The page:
Here’s the thing: Tara is almost draining him. Hoyt is dying and Jessica feels Hoyt’s fear. So her response is to come and pull Tara off of Hoyt to save his life. The fight starts because Tara sasses Jessica after she saved Hoyt’s life. So, in my mind the moment was never about Jessica being jealous of Hoyt being with another woman, so much that she feels Hoyt is being hurt and she’s trying to save him. And then Hoyt misinterprets that care for him as love. That care for him will never end, but I don’t think she’s possessive of Hoyt. I think he hurt her so badly when they broke up that in a way it’s too damaging to even be in his presence – and vice versa. She hurt him so badly that he’s in this downward spiral now. The two of them are pretty damaged.
Stephen Moyer went behind the camera for this Sunday’s episode. How did your “maker” do as a director?
He did such a great job. I’m so happy for him. He was born to be a director. From the very first day I worked with him he was talking about camera angles and how to stage it so it told a better story. He has that innate sense about him – and I think we just all were looking forward to it. It is a bitch to have to shoot and do pre-production and be in your own production, and then post-production. I almost can’t believe he did it because it’s just so hard.
If it were up to you, what would you like to see happen to Jessica? I envision her as a Catwoman-esque superhero because she’s so loyal and good to her friends. But at the same time, she’s going to do what she wants.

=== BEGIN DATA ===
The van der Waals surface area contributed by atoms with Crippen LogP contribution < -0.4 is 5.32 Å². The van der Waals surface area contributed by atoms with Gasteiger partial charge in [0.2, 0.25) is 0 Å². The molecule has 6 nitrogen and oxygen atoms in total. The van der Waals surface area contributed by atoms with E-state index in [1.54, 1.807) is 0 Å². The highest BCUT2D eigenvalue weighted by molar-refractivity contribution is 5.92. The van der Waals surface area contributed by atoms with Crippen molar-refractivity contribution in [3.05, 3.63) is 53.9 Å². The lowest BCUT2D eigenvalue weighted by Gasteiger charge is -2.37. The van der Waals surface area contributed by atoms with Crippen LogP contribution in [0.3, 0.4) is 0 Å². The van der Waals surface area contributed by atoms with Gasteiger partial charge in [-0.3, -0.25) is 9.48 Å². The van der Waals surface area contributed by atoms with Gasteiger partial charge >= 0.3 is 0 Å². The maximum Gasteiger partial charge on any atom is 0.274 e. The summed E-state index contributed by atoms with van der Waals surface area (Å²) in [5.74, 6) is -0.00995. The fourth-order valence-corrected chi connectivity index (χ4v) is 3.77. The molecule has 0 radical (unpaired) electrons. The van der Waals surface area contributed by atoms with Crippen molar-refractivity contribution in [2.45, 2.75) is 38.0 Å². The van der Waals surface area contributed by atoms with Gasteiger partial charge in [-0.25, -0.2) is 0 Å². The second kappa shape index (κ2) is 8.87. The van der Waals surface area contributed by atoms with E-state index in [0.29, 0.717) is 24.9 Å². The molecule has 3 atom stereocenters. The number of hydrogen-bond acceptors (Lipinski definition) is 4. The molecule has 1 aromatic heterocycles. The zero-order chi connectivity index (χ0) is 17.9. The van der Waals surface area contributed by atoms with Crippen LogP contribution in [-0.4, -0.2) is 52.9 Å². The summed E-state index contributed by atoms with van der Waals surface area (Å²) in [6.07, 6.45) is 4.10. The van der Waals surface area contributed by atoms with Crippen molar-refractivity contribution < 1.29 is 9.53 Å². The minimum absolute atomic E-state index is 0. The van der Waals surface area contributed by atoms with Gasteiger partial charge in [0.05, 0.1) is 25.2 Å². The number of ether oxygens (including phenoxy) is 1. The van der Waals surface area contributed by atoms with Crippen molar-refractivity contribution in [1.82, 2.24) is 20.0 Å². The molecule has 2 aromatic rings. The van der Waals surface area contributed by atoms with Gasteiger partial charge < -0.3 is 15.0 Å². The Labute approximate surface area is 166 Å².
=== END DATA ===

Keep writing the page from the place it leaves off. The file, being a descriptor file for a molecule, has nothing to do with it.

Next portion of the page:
I think she’s one of the most humane vampires we’ve ever had. While she has these vampire impulses, she does not see humans as merely food or something less than her. I really see her as being able to lead a forward movement into a better coexistence between vampires and humans. Now, she’s young and hasn’t quite figured out how to do that yet, but I do see her – as she matures – being able to hold a place of power.
Jessica was brought up very Christian in her human life, so is that going to have any sort of impact on what happens with this impending religious war between the vampires and the humans?
Sure, Jessica does have some firsthand experience into what religious fanaticism can do, and her situation particularly is a more negative experience. I think though that she’ll recognize it immediately and possibly be more keen to its traps.
Could you see Jessica becoming a maker someday? What do you think she would be like?
Well, I definitely think she would, if only because she is so lonely and has no friends. It’s true that vampires are lonely creatures and one way to have a companion in your life is to be a maker. She’d be good at it because she has such a strong understanding of what it’s like to be young and scared and lonely. She was a good vampire sister to Tara for all of five minutes.
Do you see any similarities between yourself and Jessica?
When I owned a Facebook page (I don’t anymore), the only thing I had in my “About Me” [section] was, “I try really hard and it never gets me anywhere.” And I do think that’s something I share with Jessica, in that she just keeps trying to do the right thing – she keeps trying to live her own dead life in a way that makes her a good vampire, but it doesn’t end up doing her any good no matter how hard she tries. She still ends up struggling.
Now that True Blood is on hiatus, audiences can check you out in the new film Ruby Sparks. Was it refreshing to play a character other than Jessica?
It’s very fun to play different types of characters. This one’s pretty quick, but I really enjoyed the short time I got to spend on the film. I play a girl named Lila, and essentially I’m an ex-girlfriend of Calvin, Paul Dano’s character. It’s a beautiful movie. I’m so happy for Zoe [Kazan] and all that she’s accomplished.